How the big money business is becoming abused by attorneys, biological parents cashing in on children
NORTHWEST ARKANSAS, Ark. (KNWA) — New details on adoption crimes and unethical practices from both attorneys and families in northwest Arkansas are coming to light.
In a special report that aired in September, KNWA uncovered the flaws of the adoption process in the Natural State.
One couple shared their story after being cheated out of thousands of dollars when they were promised a child who never even existed.
The couple filed a lawsuit against their adoption attorney, Vaughn Cordes, which has since been settled.
However, litigation is still pending for two other co-defendents, including Justin Aine, who faces human trafficking charges.
On Tuesday, Rogers attorney Josh Bryant deposed Cordes, learning new information on his relationship to Aine.
Documents show Aine, a community liaison and Marshallese translator, was making over $150,000 a year by working with biological mothers who were in an adoption plan.
“Every time I think I have discovered just how bad the adoption process can be abused, it gets worse,” Bryant said. “If the translator is making $150,000 a year, what’s the attorney making?”
He calls this amount of money a red flag.
Bryant adds, “it looks like there is a group of people who are working to manipulate how these particular adoptions are done.”
During the deposition, he uncovered evidence that two local adoption attorneys are under investigation for various ethical complaints.
“There have been complaints of deception, where attorneys have lied to their clients, complaints dealing with attorneys not responding to phone calls, or requesting information,” Bryant said.
Flaws in the adoption process are not isolated to the Marshallese community.
“It’s legally complicated, it’s psychologically complicated, and emotionally complicated.”Josh Bryant, Attorney at The Bryant Firm
Bryant calls it a systematic problem, and anyone who is marginalized and vulnerable could fall for the abuse of practices.
“A lot of times the judges in northwest Arkansas have applied a lot more scrutiny to an adoption where a Marshallese is involved. To avoid that scrutiny, what a lot of them have done is send pregnant mothers to other parts of the state,” Bryant said.
He says, for example, there were five pregnant Marshallese women living in Paragould, Arkansas, with adoption plans.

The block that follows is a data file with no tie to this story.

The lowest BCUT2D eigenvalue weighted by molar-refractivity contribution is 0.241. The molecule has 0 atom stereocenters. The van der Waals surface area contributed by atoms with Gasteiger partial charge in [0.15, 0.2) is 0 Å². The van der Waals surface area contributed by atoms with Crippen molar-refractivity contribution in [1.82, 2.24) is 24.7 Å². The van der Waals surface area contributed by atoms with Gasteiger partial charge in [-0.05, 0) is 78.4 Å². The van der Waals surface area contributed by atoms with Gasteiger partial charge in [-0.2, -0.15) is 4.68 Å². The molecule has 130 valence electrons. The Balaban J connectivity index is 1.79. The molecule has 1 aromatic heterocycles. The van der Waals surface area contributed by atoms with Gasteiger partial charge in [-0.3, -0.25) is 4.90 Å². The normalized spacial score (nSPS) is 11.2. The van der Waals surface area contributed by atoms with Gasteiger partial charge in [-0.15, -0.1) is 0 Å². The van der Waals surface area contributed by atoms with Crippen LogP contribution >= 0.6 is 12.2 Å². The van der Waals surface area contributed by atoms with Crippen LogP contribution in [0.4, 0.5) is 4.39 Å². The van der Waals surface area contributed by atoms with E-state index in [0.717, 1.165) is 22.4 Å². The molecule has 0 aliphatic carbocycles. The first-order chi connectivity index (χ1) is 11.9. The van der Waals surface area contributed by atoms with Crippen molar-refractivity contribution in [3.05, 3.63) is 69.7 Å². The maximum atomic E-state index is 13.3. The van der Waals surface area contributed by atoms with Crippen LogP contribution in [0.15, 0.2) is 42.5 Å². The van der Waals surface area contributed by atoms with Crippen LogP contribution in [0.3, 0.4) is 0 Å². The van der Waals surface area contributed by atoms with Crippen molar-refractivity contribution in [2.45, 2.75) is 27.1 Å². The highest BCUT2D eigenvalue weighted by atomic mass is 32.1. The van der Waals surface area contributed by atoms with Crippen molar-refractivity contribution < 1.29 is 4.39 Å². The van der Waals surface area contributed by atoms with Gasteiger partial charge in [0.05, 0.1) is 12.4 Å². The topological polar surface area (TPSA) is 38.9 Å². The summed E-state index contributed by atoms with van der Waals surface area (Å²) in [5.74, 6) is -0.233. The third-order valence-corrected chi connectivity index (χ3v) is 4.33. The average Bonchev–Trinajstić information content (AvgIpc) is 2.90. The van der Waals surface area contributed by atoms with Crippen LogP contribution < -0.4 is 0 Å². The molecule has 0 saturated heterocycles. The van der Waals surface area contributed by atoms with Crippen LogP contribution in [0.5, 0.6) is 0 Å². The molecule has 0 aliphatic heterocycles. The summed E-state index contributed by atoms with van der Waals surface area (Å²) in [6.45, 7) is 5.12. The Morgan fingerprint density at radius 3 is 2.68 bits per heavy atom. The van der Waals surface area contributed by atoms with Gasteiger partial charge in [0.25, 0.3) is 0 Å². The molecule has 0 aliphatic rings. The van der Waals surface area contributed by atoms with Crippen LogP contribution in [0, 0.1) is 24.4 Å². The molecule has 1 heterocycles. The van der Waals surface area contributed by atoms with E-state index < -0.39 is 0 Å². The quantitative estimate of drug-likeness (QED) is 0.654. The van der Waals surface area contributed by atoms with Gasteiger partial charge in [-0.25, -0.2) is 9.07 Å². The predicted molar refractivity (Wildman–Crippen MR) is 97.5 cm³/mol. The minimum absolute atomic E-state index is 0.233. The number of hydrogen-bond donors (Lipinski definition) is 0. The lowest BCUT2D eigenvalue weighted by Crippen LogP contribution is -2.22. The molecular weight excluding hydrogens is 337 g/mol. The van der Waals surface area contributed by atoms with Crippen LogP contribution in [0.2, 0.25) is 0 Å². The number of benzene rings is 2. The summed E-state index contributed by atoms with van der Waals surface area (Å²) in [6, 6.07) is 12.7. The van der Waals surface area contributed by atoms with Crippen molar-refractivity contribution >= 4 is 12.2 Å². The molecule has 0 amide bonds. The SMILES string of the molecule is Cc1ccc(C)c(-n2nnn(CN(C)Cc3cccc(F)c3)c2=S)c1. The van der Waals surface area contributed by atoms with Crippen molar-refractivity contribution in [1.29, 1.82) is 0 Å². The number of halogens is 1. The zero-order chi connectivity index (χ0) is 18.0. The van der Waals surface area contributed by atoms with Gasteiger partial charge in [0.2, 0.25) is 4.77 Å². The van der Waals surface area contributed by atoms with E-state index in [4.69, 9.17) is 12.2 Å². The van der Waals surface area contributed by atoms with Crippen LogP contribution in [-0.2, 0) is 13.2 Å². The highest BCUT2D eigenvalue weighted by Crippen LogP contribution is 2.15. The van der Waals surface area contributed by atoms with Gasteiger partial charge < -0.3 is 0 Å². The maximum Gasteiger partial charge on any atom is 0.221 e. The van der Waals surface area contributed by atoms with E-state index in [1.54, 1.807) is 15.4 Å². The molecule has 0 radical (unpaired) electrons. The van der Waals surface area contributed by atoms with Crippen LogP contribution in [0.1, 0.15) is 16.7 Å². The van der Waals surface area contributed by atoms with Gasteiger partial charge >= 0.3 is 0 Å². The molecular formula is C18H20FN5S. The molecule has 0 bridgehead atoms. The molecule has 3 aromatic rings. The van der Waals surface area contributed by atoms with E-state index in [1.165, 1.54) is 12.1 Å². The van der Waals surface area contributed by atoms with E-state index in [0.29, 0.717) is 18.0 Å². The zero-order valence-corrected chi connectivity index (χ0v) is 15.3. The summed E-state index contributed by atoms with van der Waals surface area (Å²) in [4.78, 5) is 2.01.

While he continues to fight for change in how adoptions are conducted, it won’t be seen overnight.
“Hopefully it will get back to a point to where adoption is a respected and viable option for mothers and fathers who find themselves where they can’t care for a child, and the whole practice of adoption returns to being a means of child welfare — and that becomes the focus rather than economics.”
Bryant says adoptions can be done ethically, and provides these tips for families looking to adopt:
- Hire a reputable attorney, who will insist that a mother has private counsel on their own and receives services necessary for a healthy pregnancy and postpartum recovery
- Track where the money is going
- Know who the translator is; ensure they are trustworthy and reputable
Certain adoptions will soon be criminalized as human trafficking thanks to a state bill that takes effect July 24.
The bill defines human trafficking as forcing a woman into adoption for personal profit or financial gain.
It also criminalizes the solicitation of a woman to place her child up for adoption. Bryant helped draft the bill.
Bryant says he has heard reports of women being approached by translators or other people who work for attorneys or agencies, that were offered cash on the spot if they would agree to place their child up for adoption.
“Because of that economic influence into adoption…are now going to be at least criminalized and it’s going to give prosecutors and law enforcement agencies some teeth and some ammunition to be able to step in and stop some of the things that are going on,” Bryant said.
Arkansas will be the 13th state to define the selling of a child as human trafficking. In 37 states, all of this is still legal.